top of page
  • Writer's pictureChef Dylan


Fajitas with succulent grilled chicken, sliced onion and capsicums make a great entertainer as a bright and colourful dish alongside all your favourite accompaniments

This recipe uses my Creole marinade, inspired by the legendary blend of French and West African cultures from the early days of the southern colony of Louisiana in the Southern States of America. Thankfully, this dish has just a hum of heat, that for those who like a bit of heat will enjoy immensely. This flavourful meal is perfect for when friends drop by on the weekend or as a weeknight whip up because it only takes ~20 minutes to get it on the table.

I feel Fajitas are best served buffet style where everyone gets to create their own masterpiece.

Did you know? Louisiana was America's first melting pot. West Africans had been trading with the Far East for hundreds of years and their cuisine is full of spice and heat. I mean Sichuan Provence or Vindaloo kind of heat, the kind of heat that unless you are exposed to it at an early age, you will find it almost impossible to eat. Because your eyes will be watering, your mouth will feel like it has had molten lead poured into it and a cold sweat will be beading all over your body.

Now, in contrast the French are not known for their use of heat in food. The most you will get is from a mustard or some pepper. That’s why this blend of Creole cooking is so superb. You will feel a tingle on the back of the pallet due to the fiery cayenne, but it is well tempered with smokey paprika, black pepper and oregano. The original recipe has about 30 per cent sugar content but I have removed the sugar as we have enough hidden sugar in our diet; besides if you get your hands on some organic free-range chicken the meat already has a slight sweetness.

Dundee, Scotland 2010

Rane, my father-in-law, was born in Uganda and has northern Indian heritage; at age 18 he was awarded a scholarship to study medicine in Scotland where he met my mother-in-law Ann who was also studying to be a doctor. On my first visit to their home in the middle of June and a balmy minus 10C outside, Rane looked up at me as we sat around the table enjoying a nice dram of single malt whisky. He cleared his throat as if he were about to say something of great importance and preceded, “You know what Dylan, I need to make you my famous chicken curry.” “Sounds good. I’d like that,” I said in agreement.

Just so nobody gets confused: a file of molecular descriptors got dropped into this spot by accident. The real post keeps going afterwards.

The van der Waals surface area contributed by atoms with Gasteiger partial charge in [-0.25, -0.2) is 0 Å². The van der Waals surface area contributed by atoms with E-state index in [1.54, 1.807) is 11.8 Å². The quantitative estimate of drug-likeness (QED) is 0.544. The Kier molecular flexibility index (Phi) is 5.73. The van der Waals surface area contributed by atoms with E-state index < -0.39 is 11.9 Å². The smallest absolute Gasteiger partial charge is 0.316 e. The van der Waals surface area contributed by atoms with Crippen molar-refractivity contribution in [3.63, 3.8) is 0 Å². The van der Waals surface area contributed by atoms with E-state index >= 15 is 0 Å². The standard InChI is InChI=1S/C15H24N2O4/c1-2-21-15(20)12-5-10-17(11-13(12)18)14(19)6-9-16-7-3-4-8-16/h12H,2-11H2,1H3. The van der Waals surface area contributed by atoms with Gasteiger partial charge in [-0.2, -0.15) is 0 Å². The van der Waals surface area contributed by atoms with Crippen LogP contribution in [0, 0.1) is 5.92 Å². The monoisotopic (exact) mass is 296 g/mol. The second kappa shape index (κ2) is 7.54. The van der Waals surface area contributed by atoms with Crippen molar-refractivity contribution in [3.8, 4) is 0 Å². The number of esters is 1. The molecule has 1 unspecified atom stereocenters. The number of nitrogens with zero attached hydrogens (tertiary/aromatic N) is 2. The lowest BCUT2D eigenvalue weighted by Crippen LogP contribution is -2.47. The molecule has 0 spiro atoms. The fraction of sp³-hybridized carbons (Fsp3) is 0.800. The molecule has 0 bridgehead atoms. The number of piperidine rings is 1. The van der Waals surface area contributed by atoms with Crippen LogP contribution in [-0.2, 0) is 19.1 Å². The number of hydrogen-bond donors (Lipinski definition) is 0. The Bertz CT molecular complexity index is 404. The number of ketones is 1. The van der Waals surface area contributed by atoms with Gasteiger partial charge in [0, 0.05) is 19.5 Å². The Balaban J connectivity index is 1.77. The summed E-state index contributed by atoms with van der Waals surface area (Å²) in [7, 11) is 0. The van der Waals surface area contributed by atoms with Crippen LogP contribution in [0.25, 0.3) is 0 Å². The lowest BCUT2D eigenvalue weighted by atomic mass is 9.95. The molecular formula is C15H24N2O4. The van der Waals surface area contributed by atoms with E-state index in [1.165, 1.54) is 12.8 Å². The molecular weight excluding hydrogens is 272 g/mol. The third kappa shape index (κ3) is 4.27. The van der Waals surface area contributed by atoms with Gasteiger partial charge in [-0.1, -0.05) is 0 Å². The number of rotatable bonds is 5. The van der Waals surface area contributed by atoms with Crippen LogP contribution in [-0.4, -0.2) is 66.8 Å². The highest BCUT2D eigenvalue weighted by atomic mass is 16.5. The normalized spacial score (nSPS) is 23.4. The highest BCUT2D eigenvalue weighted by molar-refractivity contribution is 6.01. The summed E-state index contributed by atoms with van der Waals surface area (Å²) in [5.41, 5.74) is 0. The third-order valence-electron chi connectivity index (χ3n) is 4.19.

The next afternoon as my wife and I returned from the local Inn, as one does in Scotland, I was greeted by the most amazing aromas - the unmistakable smell of curry. “Dylan is that you?” came a loud voice from the kitchen. “Come and have a look at this.” Rane was stirring gently a simmering pot and as I got closer my eyes began to twitch; as I reached the stove they had already begun to water. “Doesn't it smell wonderful?” said Rane with pride in his voice. “Sure does” I replied. “You can have a taste if you like?” he said as a smirk crept across his face and he offered me a spoon.

Now I was in a tight spot; refusal would insult him, something I didn’t want to do, but I knew it was going to be hot. What’s the worst it could do? I thought, so I grabbed the spoon and only then realised my hand was shaking. I placed the spoon into the rich tomato-based sauce, gave it a blow and put it in my mouth. My tongue felt like it had been doused in hydrochloric acid. I hesitated, but Rane was watching. I knew I had to swallow. With all the courage I could muster, I gulped it down. I felt as if I had swallowed razorblades. I felt it go all the way down and hit my stomach where I was sure it was going to burn a hole through my lining and finally kill me.

PREP TIME: 5-10 mins




  • 300g chicken breast, cut into strips

  • 2 tbsps oil

  • 2 tbsps CREOLE

  • 1 red onion sliced

  • 2 cloves garlic crushed

  • 1/2 red capsicum, sliced

  • 1/2 green capsicum, sliced

  • 1/2 yellow capsicum, sliced


  • 50g pickled jalapeños

  • 150ml sour cream

  • 100ml salsa

  • 2 cups cooked steamed rice or tortilla chips (optional)

  • 100g grated tasty cheese

  • 1 ripe avocado

  • 2 limes

  • 4 or more flat bread tortilla wraps

  • fresh red chillis

  • lime wedges, spring onion or coriander to garnish


  1. In a medium bowl mix the CREOLE and oil and marinate the chicken.

  2. Over a medium heat in a large frypan add a little oil and fry onion and garlic until aromatic; add sliced capsicum and cook, stirring for 5 minutes until well cooked; remove and reserve in a separate bowl.

  3. Add a little more oil to the pan and on a high heat add the chicken and cook, turning once; then add in the onion and capsicum.

  4. Stir to combine.

  5. Prepare accompaniments for the table. Slice avocado or whip up a guacamole and quarter limes.


Garnish each dish then it's time to grab a tortilla wrap and get making your fajitas. Try not to load 'em up too much - you can always go back for another round!


bottom of page